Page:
Christopher Wandesford

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For other people named Christopher Wandesford, see Christopher Wandesford (disambiguation).
Christopher Wandesford, 1778 engraving by James Watson, after a copy of a painting by Anthony van Dyck.

Christopher Wandesford (24 September 1592 – 3 December 1640) was an English administrator and politician who sat in the House of Commons between 1621 and 1629. He was Lord Deputy of Ireland at the end of his life.

Life[edit]

Wandesford was born on 24 September 1592 at Bishop Burton, near Beverley, Yorkshire, the son of Sir George Wandesford (1573–1612) of Kirklington, Yorkshire.

Educated at Clare College, Cambridge,[1] and Gray's Inn, he entered Parliament as MP for Aldborough in 1621 and 1624. He was then returned for Richmond in 1625 and 1626 and Thirsk in 1628. His rise to importance was due primarily to his close friendship with Sir Thomas Wentworth, afterwards Earl of Strafford, who was a distant cousin. Although at first hostile to Charles I, as shown by the active part he took in the impeachment of Buckingham, Wandesford soon became a royalist partisan, and in 1633 he accompanied Wentworth to Ireland, where he became Master of the Rolls. Wandesford said that he went to Ireland not out of ambition, but simply out of his affection for Wentworth. He sat in the Irish House of Commons as member for Kildare in the Irish Parliaments of 1634 and 1639 and was a member of the Privy Council of Ireland.

His services to his chief were fully recognised by the latter, who wrote that of all the Privy Council he confided only in Wandesford and George Radcliffe, for whose services he could never be sufficiently thankful. In 1640 Wandesford succeeded Strafford as Lord Deputy of Ireland, but he had only just begun to struggle with the difficulties of his new position when he died, after a short illness, on 3 December 1640.

He had married Alice (1592–1659), the only daughter of Sir Hewett Osborne and sister to Sir Edward Osborne, 1st Baronet, vice-president, under Wentworth, of the Council of the North. They had seven children, five of whom survived to adulthood. During the Irish Rebellion of 1641 his widow and children were forced to flee from their home and after some hardship returned safely to Yorkshire. In the confusion Wandesford's will disappeared and was not found until 1653: this led to bitter family disputes and years of litigation.[2]

Family[edit]

His son Christopher (1628–1687), made a baronet in 1662, was the father of Sir Christopher Wandesford (died 1707), who was created an Irish peer as Viscount Castlecomer in 1707, Castlecomer in Kilkenny having been acquired by his grandfather when in Ireland. Christopher, the 2nd viscount (died 1719), was Secretary-at-War in 1717–1718. In 1758 John, 5th viscount, was created Earl Wandesford, but his titles became extinct when he died in January 1784. Wandesford's daughter Alice Thornton (1626–1707) is still remembered for her Autobiography, first published in 1875, which is a valuable source for her father's life and career.

Defence was a priority for Christopher Wandesford, who built a castle in Castlecomer sometime between 1635 and 1640. He had been granted Castlecomer after he argued that the O'Brennans or Brennans who had been there since 1200 held the area without legal right. Because of this he had to build a castle "to protect his steward and collieries from the wild Irish".[3] Apparently he regretted this decision on his death bed and asked that half the rent for the entire area for the last 21 years be repaid to the O'Brennans. This was not done, despite the legal efforts of the clan.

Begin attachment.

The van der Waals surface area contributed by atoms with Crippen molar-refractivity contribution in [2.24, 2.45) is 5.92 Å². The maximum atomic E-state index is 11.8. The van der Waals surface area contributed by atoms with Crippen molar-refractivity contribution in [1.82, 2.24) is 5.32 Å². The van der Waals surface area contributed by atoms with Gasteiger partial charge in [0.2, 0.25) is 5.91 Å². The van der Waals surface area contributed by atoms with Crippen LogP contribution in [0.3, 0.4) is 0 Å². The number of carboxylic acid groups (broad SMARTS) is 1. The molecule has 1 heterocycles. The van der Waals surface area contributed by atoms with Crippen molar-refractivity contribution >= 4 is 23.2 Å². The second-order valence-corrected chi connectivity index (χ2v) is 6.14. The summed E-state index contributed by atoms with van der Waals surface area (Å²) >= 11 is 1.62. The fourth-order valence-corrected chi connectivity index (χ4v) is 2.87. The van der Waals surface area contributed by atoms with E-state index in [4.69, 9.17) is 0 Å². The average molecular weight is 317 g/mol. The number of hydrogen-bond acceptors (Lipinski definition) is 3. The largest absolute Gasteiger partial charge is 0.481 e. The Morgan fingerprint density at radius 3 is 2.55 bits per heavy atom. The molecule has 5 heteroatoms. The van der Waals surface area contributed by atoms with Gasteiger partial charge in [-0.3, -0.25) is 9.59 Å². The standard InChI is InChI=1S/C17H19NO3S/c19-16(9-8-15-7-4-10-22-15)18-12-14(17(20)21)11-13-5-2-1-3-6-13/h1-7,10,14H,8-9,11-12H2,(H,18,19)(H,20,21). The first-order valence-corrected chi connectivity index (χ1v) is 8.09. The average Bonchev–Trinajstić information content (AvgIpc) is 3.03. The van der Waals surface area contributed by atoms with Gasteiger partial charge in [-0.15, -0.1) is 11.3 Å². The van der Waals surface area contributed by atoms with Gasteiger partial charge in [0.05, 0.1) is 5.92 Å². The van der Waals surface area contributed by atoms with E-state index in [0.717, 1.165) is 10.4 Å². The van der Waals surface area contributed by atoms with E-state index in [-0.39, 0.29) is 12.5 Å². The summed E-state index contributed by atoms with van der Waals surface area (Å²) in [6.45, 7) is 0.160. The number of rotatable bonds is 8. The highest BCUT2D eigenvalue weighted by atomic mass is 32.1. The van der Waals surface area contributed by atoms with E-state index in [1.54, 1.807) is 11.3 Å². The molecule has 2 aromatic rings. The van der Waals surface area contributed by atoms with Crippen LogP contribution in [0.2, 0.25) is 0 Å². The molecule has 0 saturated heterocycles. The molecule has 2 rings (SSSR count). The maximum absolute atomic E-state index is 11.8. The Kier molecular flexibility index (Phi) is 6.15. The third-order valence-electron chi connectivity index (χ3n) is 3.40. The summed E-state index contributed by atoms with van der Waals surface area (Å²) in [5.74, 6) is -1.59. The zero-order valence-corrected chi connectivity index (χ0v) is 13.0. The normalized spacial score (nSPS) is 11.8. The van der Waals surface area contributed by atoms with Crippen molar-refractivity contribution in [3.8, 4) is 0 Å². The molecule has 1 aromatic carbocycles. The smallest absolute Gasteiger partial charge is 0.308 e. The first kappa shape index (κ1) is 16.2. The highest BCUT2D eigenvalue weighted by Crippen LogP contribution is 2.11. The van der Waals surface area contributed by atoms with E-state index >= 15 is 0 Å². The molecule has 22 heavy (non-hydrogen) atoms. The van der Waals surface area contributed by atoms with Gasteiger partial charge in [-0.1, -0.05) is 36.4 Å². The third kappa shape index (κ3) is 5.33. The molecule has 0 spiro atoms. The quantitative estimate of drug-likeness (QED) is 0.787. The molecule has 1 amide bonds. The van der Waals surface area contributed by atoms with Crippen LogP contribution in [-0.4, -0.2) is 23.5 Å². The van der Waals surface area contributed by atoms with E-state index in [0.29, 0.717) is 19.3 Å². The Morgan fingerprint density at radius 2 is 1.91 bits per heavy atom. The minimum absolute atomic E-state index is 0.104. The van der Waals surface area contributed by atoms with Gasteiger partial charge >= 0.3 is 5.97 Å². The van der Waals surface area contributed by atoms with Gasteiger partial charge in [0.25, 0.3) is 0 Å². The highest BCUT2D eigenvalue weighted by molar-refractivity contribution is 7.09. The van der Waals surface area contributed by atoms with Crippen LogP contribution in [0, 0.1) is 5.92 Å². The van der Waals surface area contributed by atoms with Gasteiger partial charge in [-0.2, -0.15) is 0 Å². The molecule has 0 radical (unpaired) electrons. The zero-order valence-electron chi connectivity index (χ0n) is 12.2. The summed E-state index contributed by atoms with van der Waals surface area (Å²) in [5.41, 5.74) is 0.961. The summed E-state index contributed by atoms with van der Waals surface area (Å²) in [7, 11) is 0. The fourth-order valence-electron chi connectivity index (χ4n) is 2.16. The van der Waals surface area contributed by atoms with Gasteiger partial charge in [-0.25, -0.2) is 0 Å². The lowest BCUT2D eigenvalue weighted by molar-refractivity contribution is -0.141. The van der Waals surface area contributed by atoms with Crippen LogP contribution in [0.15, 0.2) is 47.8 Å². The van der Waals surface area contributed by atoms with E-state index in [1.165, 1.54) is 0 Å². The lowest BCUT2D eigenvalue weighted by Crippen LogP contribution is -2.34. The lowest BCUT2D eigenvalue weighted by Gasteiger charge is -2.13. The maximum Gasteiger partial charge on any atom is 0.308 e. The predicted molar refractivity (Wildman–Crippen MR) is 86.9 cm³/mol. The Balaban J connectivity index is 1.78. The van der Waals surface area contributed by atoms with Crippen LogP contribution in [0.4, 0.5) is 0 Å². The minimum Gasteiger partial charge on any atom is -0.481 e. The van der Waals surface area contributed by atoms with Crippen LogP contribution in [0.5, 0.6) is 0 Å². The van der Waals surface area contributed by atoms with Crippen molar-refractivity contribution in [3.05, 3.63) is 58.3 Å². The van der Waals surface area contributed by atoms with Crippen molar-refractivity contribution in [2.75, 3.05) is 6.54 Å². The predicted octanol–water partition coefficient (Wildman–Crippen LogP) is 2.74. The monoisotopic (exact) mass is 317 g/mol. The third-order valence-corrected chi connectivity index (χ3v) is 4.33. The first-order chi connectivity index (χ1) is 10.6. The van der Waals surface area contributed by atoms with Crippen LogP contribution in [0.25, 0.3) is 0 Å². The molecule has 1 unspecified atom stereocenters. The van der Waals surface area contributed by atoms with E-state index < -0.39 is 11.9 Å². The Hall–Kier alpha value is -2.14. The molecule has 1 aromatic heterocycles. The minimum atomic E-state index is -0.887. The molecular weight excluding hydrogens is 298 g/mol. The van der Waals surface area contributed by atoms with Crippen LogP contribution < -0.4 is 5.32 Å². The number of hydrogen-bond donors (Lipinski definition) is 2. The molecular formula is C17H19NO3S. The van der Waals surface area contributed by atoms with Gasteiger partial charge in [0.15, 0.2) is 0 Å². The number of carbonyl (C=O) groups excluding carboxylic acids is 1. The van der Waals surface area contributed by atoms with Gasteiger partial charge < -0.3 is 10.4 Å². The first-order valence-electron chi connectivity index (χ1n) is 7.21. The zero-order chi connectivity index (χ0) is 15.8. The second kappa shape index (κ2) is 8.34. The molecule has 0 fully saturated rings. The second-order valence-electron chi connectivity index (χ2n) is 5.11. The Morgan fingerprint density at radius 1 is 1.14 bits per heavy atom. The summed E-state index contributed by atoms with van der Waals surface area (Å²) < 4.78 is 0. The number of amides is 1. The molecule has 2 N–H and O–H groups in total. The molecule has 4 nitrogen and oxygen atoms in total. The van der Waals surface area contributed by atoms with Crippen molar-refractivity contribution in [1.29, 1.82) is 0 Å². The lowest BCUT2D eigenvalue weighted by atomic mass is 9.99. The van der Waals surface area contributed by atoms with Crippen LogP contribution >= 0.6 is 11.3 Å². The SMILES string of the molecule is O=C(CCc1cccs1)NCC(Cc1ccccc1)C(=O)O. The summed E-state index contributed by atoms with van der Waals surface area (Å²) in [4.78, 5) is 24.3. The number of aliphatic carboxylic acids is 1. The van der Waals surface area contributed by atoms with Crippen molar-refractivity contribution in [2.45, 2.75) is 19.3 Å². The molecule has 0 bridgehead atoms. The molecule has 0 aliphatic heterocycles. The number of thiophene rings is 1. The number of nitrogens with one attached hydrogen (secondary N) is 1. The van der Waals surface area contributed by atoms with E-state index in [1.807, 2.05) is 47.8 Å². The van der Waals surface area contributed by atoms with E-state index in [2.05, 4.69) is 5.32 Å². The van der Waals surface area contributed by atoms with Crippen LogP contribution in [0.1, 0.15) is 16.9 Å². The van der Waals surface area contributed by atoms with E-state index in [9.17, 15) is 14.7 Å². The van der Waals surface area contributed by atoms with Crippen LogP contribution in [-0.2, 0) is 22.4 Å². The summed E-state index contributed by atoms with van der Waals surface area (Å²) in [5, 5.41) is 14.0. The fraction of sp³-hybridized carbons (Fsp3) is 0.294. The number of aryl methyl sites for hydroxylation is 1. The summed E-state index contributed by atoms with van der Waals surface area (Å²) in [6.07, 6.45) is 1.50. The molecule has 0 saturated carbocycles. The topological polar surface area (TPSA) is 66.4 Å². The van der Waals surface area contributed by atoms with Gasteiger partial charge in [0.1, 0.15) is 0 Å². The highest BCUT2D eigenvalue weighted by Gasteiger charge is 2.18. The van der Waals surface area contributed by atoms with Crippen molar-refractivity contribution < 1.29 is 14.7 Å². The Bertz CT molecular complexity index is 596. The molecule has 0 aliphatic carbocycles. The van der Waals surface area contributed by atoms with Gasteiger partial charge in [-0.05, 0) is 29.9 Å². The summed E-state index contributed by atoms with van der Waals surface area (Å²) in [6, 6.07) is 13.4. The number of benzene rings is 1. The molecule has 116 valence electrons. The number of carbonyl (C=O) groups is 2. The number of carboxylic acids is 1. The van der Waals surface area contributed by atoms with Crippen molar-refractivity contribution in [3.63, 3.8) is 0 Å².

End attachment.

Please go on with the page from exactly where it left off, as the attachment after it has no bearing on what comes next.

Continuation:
The Wandesford family were influential in Leinster, lending military aid to suppress the Irish rebellion of 1798 in Enniscorthy. A member of the family also married into the Butler family of Ormonde.

Character[edit]

Strafford's biographer describes him as shy, self-effacing, tolerant and charitable, a profound thinker, a fine lawyer and a man who was deeply concerned for social justice.[4] Even though public opinion in Ireland had turned against Strafford and his associates in his final months, Wandesford's death was genuinely mourned there.[5]

Notes[edit]

  1. ^ "Wansford, Christopher (WNST610C)". A Cambridge Alumni Database. University of Cambridge. 
  2. ^ Osborough, W.N. Wills that go missing- the quest for the last will of Christopher Wandesford Lord Deputy of Ireland published in Reflections on Law and History Four Courts Press Dublin 2006 p.1
  3. ^ William Carrigan, History and Antiquities of the Diocese of Ossory, Vol. II p. 158, quoting from Comber, T., Memoirs of the Life and Death of the Lord Deputy Wandesford (Cambridge, 1778).
  4. ^ Wedgwood, C.V Thomas Wentworth, 1st Earl of Strafford 1593–1641: A Revaluation Phoenix Press reissue 2000 p.44
  5. ^ Wedgwood p.324
Attribution

References[edit]

Parliament of England
Preceded by
Sir Henry Savile
George Wetherid
Member of Parliament for Aldborough
1621–1624
With: John Carvile
Succeeded by
Richard Aldborough
John Carvile
Preceded by
Thomas Wandesford
Christopher Pepper
Member of Parliament for Richmond
1625–1626
With: Sir Talbot Bowes
Matthew Hutton
Succeeded by
Sir Talbot Bowes
James Howell
Preceded by
Henry Belasyse
William Cholmeley
Member of Parliament for Thirsk
1628–1629
With: William Frankland
Succeeded by
Parliament suspended until 1640